Does heaven exist? With well over 100,000 plus recorded and described spiritual experiences collected over 15 years, to base the answer on, science can now categorically say yes. Furthermore, you can see the evidence for free on the website allaboutheaven.org.

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This book, which covers Visions and hallucinations, explains what causes them and summarises how many hallucinations have been caused by each event or activity. It also provides specific help with questions people have asked us, such as ‘Is my medication giving me hallucinations?’.

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Observations placeholder




Type of Spiritual Experience


Number of hallucinations: 10


A description of the experience

Meprobamate  – is marketed under the brand names Miltown, Equanil  and Meprospan.  It is also a component of the combination drug Equagesic (discontinued in the UK in 2002) acting as a muscle relaxant.  At one time it was widely ‘abused’ because it both reduces anxiety and pain – it is a very general relaxant.  It has largely been replaced by the benzodiazepines.  At the time it was being used in 1955, a study of 101 patients at the Mississippi State Hospital in Whitfield, Mississippi, found meprobamate to be useful in the alleviation of "mental symptoms."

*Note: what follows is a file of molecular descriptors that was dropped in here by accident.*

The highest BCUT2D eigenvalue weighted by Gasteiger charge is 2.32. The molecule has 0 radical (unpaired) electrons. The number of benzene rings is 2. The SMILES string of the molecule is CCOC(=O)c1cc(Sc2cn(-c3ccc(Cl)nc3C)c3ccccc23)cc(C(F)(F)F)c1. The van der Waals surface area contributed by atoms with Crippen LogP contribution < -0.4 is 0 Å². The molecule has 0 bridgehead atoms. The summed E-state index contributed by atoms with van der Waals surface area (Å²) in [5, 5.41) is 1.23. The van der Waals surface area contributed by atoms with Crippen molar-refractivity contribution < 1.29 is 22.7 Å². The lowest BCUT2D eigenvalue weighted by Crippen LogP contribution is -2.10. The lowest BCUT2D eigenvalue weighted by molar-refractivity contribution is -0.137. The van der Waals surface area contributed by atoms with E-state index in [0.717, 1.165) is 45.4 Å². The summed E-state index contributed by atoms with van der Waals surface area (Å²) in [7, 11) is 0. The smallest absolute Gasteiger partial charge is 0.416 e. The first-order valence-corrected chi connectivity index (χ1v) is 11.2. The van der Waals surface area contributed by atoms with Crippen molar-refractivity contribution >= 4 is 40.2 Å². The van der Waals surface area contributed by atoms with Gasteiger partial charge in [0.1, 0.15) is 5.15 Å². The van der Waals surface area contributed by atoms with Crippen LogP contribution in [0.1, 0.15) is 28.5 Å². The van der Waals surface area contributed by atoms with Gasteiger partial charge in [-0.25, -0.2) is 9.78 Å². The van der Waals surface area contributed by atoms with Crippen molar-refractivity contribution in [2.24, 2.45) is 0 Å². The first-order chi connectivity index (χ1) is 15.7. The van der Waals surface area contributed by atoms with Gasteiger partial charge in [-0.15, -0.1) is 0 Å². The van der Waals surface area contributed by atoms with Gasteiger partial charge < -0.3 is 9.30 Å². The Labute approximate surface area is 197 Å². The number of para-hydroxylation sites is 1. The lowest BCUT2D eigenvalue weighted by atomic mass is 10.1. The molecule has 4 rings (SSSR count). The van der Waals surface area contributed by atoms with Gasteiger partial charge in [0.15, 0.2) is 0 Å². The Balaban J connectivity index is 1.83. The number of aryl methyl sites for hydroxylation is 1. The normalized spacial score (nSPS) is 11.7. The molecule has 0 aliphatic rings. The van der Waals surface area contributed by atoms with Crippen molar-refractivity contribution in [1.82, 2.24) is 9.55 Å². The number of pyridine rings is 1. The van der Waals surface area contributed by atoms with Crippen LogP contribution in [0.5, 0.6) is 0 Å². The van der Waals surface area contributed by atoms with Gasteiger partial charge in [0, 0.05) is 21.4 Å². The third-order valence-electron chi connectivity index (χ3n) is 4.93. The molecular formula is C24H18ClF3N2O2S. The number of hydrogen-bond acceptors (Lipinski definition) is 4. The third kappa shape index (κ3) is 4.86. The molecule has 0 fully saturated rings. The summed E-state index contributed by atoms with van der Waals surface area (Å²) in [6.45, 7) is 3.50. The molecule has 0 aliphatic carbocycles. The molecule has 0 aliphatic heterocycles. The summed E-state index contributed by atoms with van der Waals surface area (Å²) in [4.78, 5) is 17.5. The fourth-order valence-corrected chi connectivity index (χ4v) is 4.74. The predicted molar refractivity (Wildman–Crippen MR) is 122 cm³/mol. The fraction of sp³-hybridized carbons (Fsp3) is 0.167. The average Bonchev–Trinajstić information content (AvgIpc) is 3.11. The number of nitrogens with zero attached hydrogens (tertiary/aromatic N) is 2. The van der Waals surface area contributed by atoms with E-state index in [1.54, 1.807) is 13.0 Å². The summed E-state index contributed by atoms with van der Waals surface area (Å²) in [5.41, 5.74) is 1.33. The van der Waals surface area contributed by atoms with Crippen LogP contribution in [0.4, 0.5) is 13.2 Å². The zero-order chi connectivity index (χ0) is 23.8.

• 3% percent of the patients made a complete recovery
  • 29% were greatly improved
  • and 50% were somewhat better
  • 18% realized little change.

Self-destructive patients became cooperative and calmer, and experienced a resumption of logical thinking.   Meprobamate was also found to help in the treatment of alcoholics. 

By 1957, over 36 million prescriptions had been filled for meprobamate in the US alone, a billion pills had been manufactured, and it accounted for fully a third of all prescriptions written.  In April 1965 meprobamate was removed from the list of tranquilizers when experts ruled that the drug was a sedative instead. By 1970 it was listed as a controlled substance after it was discovered to cause physical and psychological dependence. Meprobamate is now classified as a Schedule IV drug (US) under the Convention on Psychotropic Substances.

Meprobamate's mechanism of action is not completely known. It has been shown in animal studies to have effects at multiple sites in the central nervous system, including the thalamus and limbic system. Meprobamate:

  • binds to GABAA receptors which interrupts neuronal communication in the reticular formation and spinal cord, causing sedation and altered perception of pain.
  • It is also a potent adenosine reuptake inhibitor (AdoRI).

Side effects include: drowsiness, sluggishness, unresponsiveness, or coma; loss of muscle control; severe impairment or cessation of breathing; or shock. Death has been reported with ingestion of as little as 12g of meprobamate and survival with as much as 40g.

On Jun, 26, 2015: 1,508 people reported to have side effects when taking Meprobamate. Among them, 10 people (0.66%) have Hallucination.

On Jun, 8, 2015: 1,508 people reported to have side effects when taking Meprobamate. Among them, 53 people (3.51%) have Death.




The source of the experience


Concepts, symbols and science items



Science Items

Activities and commonsteps



Muscle diseases
Muscle relaxants